# Results for the inhomogeneous Hawkes model¶

Once again, I fit the estimator to selected times series from within the Youtube data set, withholding for the moment concrete hypotheses, and I reporti the estimates.

My limits in this section are sharper.
My algorithm is far more computationally intensive, and my code far less highly optimized, than `pyhawkes`

.
I will thus, in an exploratory mode, fit parameters to small subsets to validate that this idea in fact gets us somewhere, and see what further directions are supported for this kind of analysis.

## Single time series detailed analysis¶

Turning to specific examples, I recall the time series id '-2IXE5DcWzg', *Valentin Elizalde, Volvere a amar*. The question I posed at the start was whether his biographer's hypothesized milestone was the cause of the spike in the data.
Did this singer get more views on Youtube because of Billboard magazine listing him, or did Billboard magazine list him because of his surging popularity?
Until this moment we've had no tools that could even hint at the answer to this kind of question.

I fit the inhomogeneous estimator to the data. Using AICc, I select the fit with penalty \(\pi=0.466\), corresponding to \(\hat{mu}=5.59,\, \hat{eta}=0.963,\, \hat{kappa} = 0.186\).

Graphing the estimated background intensity, I find that the model does estimate an increased intensity at around the start of that surge in interest. However, the date it suggests is 2007-02-21, substantially before the Billboard on listing 2007-03-3. This model suggests we need to look elsewhere to find an exogenous trigger. At the same time, it suggests that the singer was highly viral, with an endogenous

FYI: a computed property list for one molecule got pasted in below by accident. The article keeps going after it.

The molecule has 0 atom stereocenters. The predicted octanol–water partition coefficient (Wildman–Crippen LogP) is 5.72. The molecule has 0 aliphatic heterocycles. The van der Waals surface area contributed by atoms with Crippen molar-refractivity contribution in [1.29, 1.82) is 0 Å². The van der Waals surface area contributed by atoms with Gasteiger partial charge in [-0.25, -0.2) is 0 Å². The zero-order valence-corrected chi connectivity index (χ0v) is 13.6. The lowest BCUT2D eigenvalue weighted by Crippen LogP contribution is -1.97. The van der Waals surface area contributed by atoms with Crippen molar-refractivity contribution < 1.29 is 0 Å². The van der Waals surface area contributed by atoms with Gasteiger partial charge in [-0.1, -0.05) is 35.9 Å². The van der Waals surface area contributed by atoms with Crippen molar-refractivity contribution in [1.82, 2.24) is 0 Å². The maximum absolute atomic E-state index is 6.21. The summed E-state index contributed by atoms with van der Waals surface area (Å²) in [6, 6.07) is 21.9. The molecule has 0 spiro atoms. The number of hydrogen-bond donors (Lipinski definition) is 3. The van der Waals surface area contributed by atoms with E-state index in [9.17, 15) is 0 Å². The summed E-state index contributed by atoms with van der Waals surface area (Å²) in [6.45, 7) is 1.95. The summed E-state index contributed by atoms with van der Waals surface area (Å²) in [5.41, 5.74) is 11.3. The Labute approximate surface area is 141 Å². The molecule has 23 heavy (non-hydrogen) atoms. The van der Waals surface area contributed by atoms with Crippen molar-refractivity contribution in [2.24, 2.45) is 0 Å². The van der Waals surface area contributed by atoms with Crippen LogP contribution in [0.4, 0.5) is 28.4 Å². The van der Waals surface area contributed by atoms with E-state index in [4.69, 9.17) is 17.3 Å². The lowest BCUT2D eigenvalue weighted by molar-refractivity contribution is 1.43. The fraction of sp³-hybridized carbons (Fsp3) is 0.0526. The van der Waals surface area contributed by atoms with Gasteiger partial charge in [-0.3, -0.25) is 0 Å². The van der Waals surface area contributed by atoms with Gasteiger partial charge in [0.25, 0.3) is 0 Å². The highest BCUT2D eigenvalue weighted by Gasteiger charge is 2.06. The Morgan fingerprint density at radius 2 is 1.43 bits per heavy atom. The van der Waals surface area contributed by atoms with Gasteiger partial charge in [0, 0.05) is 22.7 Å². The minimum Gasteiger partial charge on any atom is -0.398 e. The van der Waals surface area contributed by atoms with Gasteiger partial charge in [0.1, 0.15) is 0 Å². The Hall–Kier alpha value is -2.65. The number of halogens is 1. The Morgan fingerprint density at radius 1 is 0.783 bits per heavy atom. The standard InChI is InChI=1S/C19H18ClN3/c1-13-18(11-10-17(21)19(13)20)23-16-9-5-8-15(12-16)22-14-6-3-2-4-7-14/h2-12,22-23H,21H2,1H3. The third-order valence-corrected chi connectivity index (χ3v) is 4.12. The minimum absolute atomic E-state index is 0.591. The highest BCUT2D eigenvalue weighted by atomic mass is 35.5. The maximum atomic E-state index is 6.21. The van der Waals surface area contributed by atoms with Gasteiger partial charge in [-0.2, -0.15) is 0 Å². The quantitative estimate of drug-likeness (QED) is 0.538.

## Aggregate analysis¶

Turning to bulk analysis, I try to fit as many models as possible.

The price of my improvements in the estimator is a high computational burden. Running the software estimator through the random list of time series, I find that I have only estimated parameters for constructs 913 models before.

I give summaries of these here. This is purely informational. I do need to know more about the sampling distribution of the estimator estimates in order to draw strong conclusions about population properties, even before I consider how to address the various other difficulties with the data.

Despite the significant of the differences considering background rate makes on selected time series, over the ensemble my innovations turn out to make little different to the sampling distribution of randomly chosen series from the data. What is happening here?

We have a couple of possibilities.
Firstly, that the problematic "lead balloon", and "spiky" time series I have chosen to test the estimator are *not* significant considered on the scale of the population.
Or we might be missing other significant types of inhomogeneity, such as slowly varying fluctuations.
It could be that the this random sampling is not representative of the population qualities.

Certainly, there is more to do.

We might consider constraining our search space, by hypothesizing that the influence kernel of these videos has universal decay time, so that we could exploit the huge amount of data available; Once we are only estimating the background rate and branching ratio but not all the other parameters anew for each individual time series we can exploit the data more effectively.

The most logical next step, however, would be to set the estimator running on a database of the most problematic sets of time series in the database, and then, while the computing cluster is humming away, get out a pencil and derive a new goodness-of-fit test for the model.